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The Case for an Israeli Referendum on Peace

Mazal Mualem argues that a referendum law may well emerge as a useful lever for jump-starting the peace process.
Former centrist Israeli Foreign Minister Tzipi Livni gestures during a news conference in Tel Aviv November 27, 2012. Livni announced on Tuesday she would challenge Prime Minister Benjamin Netanyahu in a Jan. 22 election by running for office as head of a new political party she vowed would "fight for peace."    REUTERS/Nir Elias (ISRAEL - Tags: POLITICS ELECTIONS) - RTR3AXEZ

When she served as a Likud Knesset member, Tzipi Livn i supported a referendum law. Such a law would require a majority vote of more than 50% of all those who have voting rights to ratify any diplomatic agreement with the Palestinians.

Yet, Livni, in her current roles as chairwoman of the HaTenua party and justice minister in charge of diplomatic negotiations with the Palestinians, was the first recently to oppose a similar bill that is stirring up Israel’s political system. The proposal that was submitted by the deputy minister at the prime minister's office Ofir Akunis, is promoted by HaBayit HaYehudi chairman and Trade and Industry Minister Naftali Bennett, and has the support of Prime Minister Benjamin Netanyahu. 

Livni, who changed her mind in recent years, explained in a series of emphatic interviews to the media that “a referendum is not the right thing to do and harms the principle of democracy.” This is what she said: “When we go to war we do not ask the nation, and the same is true for a diplomatic arrangement.” In addition, Livni argued that “this initiative demonstrates a desire to renounce the responsibility we accepted on ourselves during elections.”

A similar stance was also displayed by chairwoman of the opposition as well as of the Labor party, Knesset member Shelly Yachimovich. Former Foreign Minister Avigdor Liberman agreed as well, even embarrassing the prime minister on this issue in front of the cameras. Liberman simply said, in his usual upfront manner, “referendums are the escape of decision-makers from their responsibility.” The prime minister, for his part, maintained his restraint and tried to hide his discomfiture.

It seems that Livni, who also serves as chairwoman of the Ministerial Committee on Legislation, took upon herself the task of torpedoing the referendum law. But by doing so, she actually harms what is most important to her: a peace agreement with the Palestinians.

It is commonly assumed that a referendum regarding a peace agreement with the Palestinians serves the right-wing opponents of an agreement. That is because a referendum is compared to another hoop for the prime minister to jump through, on his way to reaching a diplomatic agreement — if and when he will ever strive for that.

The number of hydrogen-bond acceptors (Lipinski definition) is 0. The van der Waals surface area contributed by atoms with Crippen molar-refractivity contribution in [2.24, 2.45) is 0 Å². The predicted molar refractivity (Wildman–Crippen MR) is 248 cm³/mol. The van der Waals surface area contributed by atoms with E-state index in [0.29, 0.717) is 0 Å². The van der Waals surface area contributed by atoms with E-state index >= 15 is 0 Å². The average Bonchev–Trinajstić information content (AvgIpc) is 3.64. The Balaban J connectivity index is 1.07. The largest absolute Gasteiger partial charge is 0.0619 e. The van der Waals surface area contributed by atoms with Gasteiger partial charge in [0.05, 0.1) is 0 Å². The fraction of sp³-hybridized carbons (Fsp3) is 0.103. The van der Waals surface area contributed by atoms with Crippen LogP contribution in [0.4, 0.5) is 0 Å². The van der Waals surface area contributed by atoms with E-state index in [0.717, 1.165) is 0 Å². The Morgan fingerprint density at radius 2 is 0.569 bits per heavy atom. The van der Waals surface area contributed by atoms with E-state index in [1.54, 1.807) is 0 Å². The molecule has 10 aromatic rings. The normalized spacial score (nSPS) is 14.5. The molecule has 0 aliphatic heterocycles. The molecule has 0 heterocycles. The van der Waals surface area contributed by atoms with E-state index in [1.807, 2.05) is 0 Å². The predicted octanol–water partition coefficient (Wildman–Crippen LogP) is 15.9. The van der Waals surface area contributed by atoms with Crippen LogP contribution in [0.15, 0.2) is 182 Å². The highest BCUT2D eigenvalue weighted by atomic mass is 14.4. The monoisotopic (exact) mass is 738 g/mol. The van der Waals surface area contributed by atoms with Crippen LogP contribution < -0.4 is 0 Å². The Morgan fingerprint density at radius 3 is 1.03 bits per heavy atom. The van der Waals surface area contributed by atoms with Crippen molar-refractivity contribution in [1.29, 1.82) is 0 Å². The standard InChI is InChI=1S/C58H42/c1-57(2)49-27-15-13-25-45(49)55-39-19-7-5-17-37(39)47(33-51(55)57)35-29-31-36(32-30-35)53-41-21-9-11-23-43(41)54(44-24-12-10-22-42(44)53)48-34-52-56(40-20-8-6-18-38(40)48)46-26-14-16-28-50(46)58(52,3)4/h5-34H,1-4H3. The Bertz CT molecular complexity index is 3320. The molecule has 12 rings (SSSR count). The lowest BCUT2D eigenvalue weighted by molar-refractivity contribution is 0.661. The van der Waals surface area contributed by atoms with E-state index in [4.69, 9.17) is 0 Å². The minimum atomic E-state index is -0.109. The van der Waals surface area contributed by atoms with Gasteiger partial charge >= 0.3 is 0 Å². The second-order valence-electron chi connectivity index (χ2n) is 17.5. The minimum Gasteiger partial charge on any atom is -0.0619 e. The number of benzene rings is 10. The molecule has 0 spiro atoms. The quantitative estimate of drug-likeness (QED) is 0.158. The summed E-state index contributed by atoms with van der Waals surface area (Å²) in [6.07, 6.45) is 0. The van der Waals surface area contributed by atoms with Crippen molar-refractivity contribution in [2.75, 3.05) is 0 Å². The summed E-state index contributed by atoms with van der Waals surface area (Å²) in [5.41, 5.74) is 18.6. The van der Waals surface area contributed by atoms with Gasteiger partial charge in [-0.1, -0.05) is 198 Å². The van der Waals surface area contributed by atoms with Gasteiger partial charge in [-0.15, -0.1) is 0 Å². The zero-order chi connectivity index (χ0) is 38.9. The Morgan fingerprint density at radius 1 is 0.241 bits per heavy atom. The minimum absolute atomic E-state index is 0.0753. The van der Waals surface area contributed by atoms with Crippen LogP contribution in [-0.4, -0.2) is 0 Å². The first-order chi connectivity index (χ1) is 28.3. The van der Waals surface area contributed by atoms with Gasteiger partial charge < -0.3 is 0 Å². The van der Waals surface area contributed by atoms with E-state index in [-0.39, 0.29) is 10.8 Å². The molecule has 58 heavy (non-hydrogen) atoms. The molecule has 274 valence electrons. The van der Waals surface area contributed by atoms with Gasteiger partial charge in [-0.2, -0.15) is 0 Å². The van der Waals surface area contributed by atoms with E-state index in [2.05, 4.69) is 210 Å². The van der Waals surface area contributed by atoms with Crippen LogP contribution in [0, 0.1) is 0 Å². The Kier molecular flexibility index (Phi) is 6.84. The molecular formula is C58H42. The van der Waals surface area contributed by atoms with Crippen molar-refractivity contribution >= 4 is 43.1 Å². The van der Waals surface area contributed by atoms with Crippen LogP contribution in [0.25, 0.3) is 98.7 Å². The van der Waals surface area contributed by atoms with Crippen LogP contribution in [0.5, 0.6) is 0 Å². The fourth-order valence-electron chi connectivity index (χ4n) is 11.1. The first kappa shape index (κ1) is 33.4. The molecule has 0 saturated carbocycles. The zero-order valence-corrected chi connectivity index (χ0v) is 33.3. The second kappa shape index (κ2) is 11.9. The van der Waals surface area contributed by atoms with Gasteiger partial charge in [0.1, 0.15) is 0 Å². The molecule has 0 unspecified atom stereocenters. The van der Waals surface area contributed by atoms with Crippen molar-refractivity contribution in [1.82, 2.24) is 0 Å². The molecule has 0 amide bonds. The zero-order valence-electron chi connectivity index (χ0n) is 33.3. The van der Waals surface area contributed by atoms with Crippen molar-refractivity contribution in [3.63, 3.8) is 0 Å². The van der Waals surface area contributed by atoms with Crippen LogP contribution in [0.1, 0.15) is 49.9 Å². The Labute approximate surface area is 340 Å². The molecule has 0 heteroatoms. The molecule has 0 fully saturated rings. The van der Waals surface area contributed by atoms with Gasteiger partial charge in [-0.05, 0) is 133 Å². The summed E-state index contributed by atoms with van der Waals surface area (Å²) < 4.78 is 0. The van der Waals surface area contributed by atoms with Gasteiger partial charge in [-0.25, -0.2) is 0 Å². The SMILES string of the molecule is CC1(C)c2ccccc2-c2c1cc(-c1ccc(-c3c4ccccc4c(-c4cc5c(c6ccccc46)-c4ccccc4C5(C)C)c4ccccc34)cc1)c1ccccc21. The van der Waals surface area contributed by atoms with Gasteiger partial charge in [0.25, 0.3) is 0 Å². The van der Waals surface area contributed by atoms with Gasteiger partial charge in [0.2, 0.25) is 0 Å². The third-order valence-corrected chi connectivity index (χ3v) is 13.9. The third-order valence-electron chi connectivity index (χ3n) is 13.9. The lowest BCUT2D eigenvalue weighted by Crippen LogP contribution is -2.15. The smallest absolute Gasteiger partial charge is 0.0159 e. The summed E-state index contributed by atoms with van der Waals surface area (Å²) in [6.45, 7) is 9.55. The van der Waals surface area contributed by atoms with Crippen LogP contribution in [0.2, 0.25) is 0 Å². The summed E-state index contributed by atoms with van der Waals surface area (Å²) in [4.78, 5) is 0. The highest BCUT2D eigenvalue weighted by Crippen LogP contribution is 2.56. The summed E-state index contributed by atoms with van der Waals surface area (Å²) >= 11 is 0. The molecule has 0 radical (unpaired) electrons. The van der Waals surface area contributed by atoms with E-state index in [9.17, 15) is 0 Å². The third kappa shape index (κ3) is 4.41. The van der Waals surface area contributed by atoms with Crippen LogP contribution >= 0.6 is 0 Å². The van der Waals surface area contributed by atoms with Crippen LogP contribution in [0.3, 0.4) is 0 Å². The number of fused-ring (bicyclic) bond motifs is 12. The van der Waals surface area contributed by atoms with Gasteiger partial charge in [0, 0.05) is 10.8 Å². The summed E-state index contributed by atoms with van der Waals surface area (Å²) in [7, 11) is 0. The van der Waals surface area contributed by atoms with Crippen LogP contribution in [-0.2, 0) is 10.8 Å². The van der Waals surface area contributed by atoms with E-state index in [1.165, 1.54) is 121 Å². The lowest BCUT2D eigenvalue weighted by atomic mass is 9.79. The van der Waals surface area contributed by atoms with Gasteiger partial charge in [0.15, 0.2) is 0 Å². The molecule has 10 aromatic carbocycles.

The argument that Livni raised is based on the familiar claim that has been heard from referendum opponents throughout the years. The gist of it is that a referendum weakens the parliamentary method and harms the authority of the Knesset and the government.

It is possible that Livni’s militancy on the subject stems from the fact that she, as the one in charge of negotiations with the Palestinians, may know something that we don’t. Perhaps secret negotiations are being conducted this very moment with the Palestinians; maybe she is taking an active part in them, and therefore she is rushing to head off potential obstacles to an agreement. She views such an agreement as the heart of her public and political mission.

In my opinion, a referendum precisely at this time and concerning this issue, has many advantages. These advantages transform the referendum to an instrument that may emerge as very efficient in advancing the negotiations and maybe even ultimately bringing about a peace agreement.

First of all, a referendum law may assist Netanyahu in conducting diplomatic negotiations without disturbance. The logic is as follows: So long as the right-wing factions in the coalition and the ideological Likud Knesset members are equipped with this law, they will allow Netanyahu to continue on his path. That is because they’ll know that at the moment of truth, they will be able to fight him in the public arena.

Till then, Netanyahu and supporters of an arrangement can conduct a public, political and media campaign by themselves, and earn the public’s popularity. The prime minister has much more significant tools than his opponents to wage such a struggle.

Another advantage of a referendum is the added power it gives to the negotiators on the Israeli side vis-à-vis the Palestinians. At any given moment, “the other side” is aware of the public and political pressures imposed on Israel’s prime minister — they are aware that at the end of the process, the “nation” will decide.

Regarding the argument that a referendum will harm the status of the Knesset: This should be examined in terms of benefit and viability. We have to weigh the Knesset’s status vis-à-vis the “big” issue: partitioning the land and determining its eastern border. 

These are fateful issues for the state and its citizens. Most of them gave their votes in the last elections to the right-wing parties and to Yesh Atid party; the latter exhibited a diplomatic worldview leaning to the right (Yair Lapid launched his election campaign in Ariel settlement). This is another reason that it would be appropriate to let the people have their say.

Mazal Mualem started her journalistic career during her military service, where she was assigned to the Bamachane army weekly newspaper. After her studies, she worked for the second leading Israeli daily Maariv. In 1998, she joined Haaretz, covering local governance, and later she was appointed chief political analyst of the paper. After 12 years with Haaretz, she returned to Maariv as their chief political analyst.